One other thing stands out when you're playing any game, whether it's a single game or a meeting during a season: the lack of commentary. With the exception of hearing the stadium announcer call out who managed to score on a specific play, or a snippet of music playing over the loudspeakers, the only sound that you'll hear is the squeak of shoes for the most part. That's right, no commentary, no vocalization, and only ambient crowd noise, which will come in and out. While that may be a specific design choice to draw players into the action on the court, it just feels strange that there's not even a bad announcer commenting on something happening on the court. Since the visuals haven't really changed from last year (in fact, while there are some new camera angles for rebounds, the character models are still as bland as last year), you'd hope that there was more put into the visual and audio department.
Returning to the Life
Last year's game focused on the fate of the Juco Kid, a player that you controlled as he made a meteoric rise from the draft into superstardom in the league. While it focused most of the attention on the endorsements he earned and the wins his team amassed, it also showed how his selfishness could fracture the team chemistry with his fellow teammates Shane and Jerome. The story also developed a healthy rivalry with an established player, Big W. NBA 07 picks up this story one season later, letting players navigate the 2006-2007 season with both the Kid and Big W. Unfortunately for both athletes, there's a lot of tragedy involved in their future -- for Big W, he suddenly discovers that his kid is dangerously ill; for the Kid, it's making it back from a knee injury that he suffers at an invitational tournament playing one on one against his rival.
Unlike last year's story mode, this year puts a different spin on the gameplay and goal system that players experience. Sony thankfully recognized just how much of a pain the goal system was from last year. This time around, you're given goals on two separate tiers: team goals and Showtime goals. Team goals are the standard kind of tasks that you are expected to complete to pass that particular game, such as taking the lead into a specific quarter or getting a set number of assists. Interestingly, to match up with their personalities, NBA 07 also breaks out these goals based on character personalities. While the Kid's overall team goals are actually focused around team play and are established at the start of every scenario, Big W has dynamic goals that pop up randomly during play. Unfortunately, this situation will make you neglect any kind of ball handling in favor of simply trying to accomplish your goals, which is something that you'll probably find yourself carrying over to the Kid when his turn comes around. Considering that you'll have the same issues from a standard basketball game plaguing you when you play the life, solely depending upon the Kid and Big W is a much smarter move for you to make than the other players on your team.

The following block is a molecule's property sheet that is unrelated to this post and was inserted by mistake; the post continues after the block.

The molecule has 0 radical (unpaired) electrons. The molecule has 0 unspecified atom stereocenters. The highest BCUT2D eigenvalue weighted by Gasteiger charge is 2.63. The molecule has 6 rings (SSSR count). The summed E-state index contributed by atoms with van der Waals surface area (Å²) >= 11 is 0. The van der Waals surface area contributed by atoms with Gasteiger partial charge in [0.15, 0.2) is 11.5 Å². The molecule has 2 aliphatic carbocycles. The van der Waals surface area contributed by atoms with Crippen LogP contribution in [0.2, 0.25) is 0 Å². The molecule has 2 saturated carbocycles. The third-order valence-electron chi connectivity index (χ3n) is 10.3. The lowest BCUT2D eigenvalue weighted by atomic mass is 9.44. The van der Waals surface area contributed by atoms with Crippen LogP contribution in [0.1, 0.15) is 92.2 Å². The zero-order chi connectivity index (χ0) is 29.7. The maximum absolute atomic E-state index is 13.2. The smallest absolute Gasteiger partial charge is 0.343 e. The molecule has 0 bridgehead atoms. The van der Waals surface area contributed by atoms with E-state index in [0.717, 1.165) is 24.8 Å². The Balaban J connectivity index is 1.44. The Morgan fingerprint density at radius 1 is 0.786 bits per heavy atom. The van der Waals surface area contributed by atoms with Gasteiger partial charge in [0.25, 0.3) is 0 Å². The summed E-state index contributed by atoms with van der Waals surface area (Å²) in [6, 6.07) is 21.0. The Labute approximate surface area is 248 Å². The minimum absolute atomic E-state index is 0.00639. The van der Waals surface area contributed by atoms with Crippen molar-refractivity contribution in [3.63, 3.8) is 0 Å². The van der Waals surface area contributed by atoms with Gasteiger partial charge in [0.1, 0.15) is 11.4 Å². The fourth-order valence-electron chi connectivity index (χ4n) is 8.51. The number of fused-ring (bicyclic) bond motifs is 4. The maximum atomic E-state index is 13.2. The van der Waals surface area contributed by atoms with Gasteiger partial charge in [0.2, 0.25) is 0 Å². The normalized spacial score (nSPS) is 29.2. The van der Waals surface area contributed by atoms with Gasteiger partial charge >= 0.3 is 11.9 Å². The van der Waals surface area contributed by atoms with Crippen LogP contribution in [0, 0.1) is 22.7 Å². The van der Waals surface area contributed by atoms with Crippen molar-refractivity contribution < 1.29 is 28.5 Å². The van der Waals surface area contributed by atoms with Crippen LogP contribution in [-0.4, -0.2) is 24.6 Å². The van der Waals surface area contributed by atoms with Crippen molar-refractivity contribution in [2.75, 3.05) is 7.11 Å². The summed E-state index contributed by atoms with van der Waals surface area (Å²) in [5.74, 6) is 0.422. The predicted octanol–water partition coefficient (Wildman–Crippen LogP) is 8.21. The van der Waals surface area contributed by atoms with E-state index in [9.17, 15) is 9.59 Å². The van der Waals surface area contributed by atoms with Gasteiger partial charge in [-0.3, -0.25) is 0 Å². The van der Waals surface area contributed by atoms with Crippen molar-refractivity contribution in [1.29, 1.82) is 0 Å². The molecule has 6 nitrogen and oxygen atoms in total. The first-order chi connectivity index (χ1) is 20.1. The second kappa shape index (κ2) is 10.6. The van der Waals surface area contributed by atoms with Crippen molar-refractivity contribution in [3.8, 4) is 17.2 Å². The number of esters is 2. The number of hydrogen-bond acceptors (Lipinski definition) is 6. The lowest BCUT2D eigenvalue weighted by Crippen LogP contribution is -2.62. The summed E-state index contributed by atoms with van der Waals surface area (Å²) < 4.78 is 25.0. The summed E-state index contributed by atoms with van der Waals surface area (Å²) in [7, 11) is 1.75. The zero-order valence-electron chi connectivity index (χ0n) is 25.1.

Showtime goals, on the other hand, are much more specific and much more complicated, such as outscoring the opposing team with your player or making a number of shots from the low post. While Showtime goals are voluntary, they can give you potential rewards, such as unlocked jerseys or player cards. They can also add points to your MVP total, which will let either one of your players compete for that prestigious honor. In case you happen to fail any one of these secondary goals, you have the opportunity to return to a previously completed scenario thanks to this year's story hub. However, this really shouldn't be a problem for people who played last year's game; whereas last year's game was way too hard to complete many of the game scenarios, this year its way too easy to breeze through each goal whenever you step onto the court.
Speaking of the story hub, it will display how the plot will alternate between Big W and the Kid at various points. Sometimes it will focus upon a game, while other times it will focus on drills or story elements. The story hub will update with any unlocked items that you've won from previous goals, as well as scouting reports for both players and the option to customize their appearance. The hub is a creative concept, along with the rest of the story, but they come off sloppy in their execution. For instance, right when you think you might become interested in what happens to one character, you're immediately switched over to another character. As a result, you don't necessarily care as much as you should about Big W's kid, nor do you necessarily like the Juco Kid either or care for any of his teammates. It might have been better if you chose one player at the start of the story mode and followed their thread all the way through instead of alternating. Similarly, it would've been interesting if you had much more control over deciding what position the Kid and Big W happened to be, instead of having the point guard and small forward position automatically dictated to you.